Right now, we have 996 sworn (unkown how many on disability) and 43 in the Academy, about to graduate. This year, the PD has seen 50 resignations by officers who have accepted positions elsewhere and another 25 retirements. This is consistent with the POA message that the PD is losing about 100 officers per year to resignations and retirements.

          There is an interesting piece on in which Jim Unland dismantles the Reed Liccardo fantasyland proposal.

          Additionally, I don’t know how those police officers who remain at SJPD can see Pete Constant’s proposal to entice to return to SJPD officers who’ve left the department for (much much) greener pastures as anything but a slap in the face. Basically, his proposal is this: give them a (re-)signing bonus of about $85k or about 85% of an officers annual gross salary if they come back. Unfortunately, his proposal does absolutely nothing to encourage those officers who are still with the PD to remain. They’re getting the same raw deal that they have for the last few years.

        • Officer Anonymous,

          Thank you for your kind words. I will always support you men/women even when we disagree at times.

          I must tell you that I am still deeply concerned for the health and safety of our Officers. The long hours, the lack of sleep, and downtime is just simply not healthy. I have so many friends on the force that are injured, sick, or exhausted, that it makes me wonder how you cope with it! Gangs and criminals out number you all in droves!

          I’ve got my paws crossed that we get a decision on Measure B soon, so that once it is struck down, you can get back to the table with HONEST, GOOD FAITH negotiations.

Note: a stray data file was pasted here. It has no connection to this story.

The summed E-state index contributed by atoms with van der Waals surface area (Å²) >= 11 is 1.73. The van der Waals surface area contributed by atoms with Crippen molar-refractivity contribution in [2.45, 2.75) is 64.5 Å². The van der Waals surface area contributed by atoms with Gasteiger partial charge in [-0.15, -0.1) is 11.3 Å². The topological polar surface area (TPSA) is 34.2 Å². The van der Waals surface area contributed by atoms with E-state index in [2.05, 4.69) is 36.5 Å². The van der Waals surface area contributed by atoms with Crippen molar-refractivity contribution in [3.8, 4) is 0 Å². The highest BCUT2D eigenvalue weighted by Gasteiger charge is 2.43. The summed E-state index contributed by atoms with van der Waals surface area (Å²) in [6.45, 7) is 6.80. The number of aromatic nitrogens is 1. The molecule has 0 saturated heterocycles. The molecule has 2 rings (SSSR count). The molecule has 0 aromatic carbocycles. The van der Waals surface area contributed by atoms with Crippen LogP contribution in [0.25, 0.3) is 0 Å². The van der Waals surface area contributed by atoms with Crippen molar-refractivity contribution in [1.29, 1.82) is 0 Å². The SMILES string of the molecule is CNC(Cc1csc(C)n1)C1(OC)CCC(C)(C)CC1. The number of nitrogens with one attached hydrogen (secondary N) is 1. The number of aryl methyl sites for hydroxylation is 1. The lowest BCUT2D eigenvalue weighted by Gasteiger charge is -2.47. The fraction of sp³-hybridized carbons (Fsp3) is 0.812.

12. Let no one mistake the hot air emanating from the likes of Messrs. Constant and Liccardo as efforts to responsibly repair the crippled and sinking ship that was once the San Jose Police Department. They know it can’t be done, so they will do what can be done: continue to lie to the public. These schemes, fashioned as they are to appear reasonable to the uninformed, are aimed at the voting public, a public that is grossly uninformed thanks to the efforts of a foolish, hardheaded administration and a biased local newspaper.

    What was done to the SJPD is best understood when viewed as a hostile takeover. The department’s most valuable assets were liquidated by the Reed administration so that our elected leaders might continue to service the debts (promises) owed political supporters (which explains how Reed could claim a fiscal emergency while at the same time stuffing Lew Wolff’s pockets with city assets). This need to immediately free up money is the reason that Reed, when faced with a loss of pension assets, chose a dramatic and alarming short-term fix rather than the long term approach traditionally used to address challenging debts. The PD assets targeted were the its trained, experienced personnel. The goal was to subtract enough of them from the City payroll so that, despite the devastating impact of the financial collapse, there would be enough money in the treasury to pay off the most pressing political debts.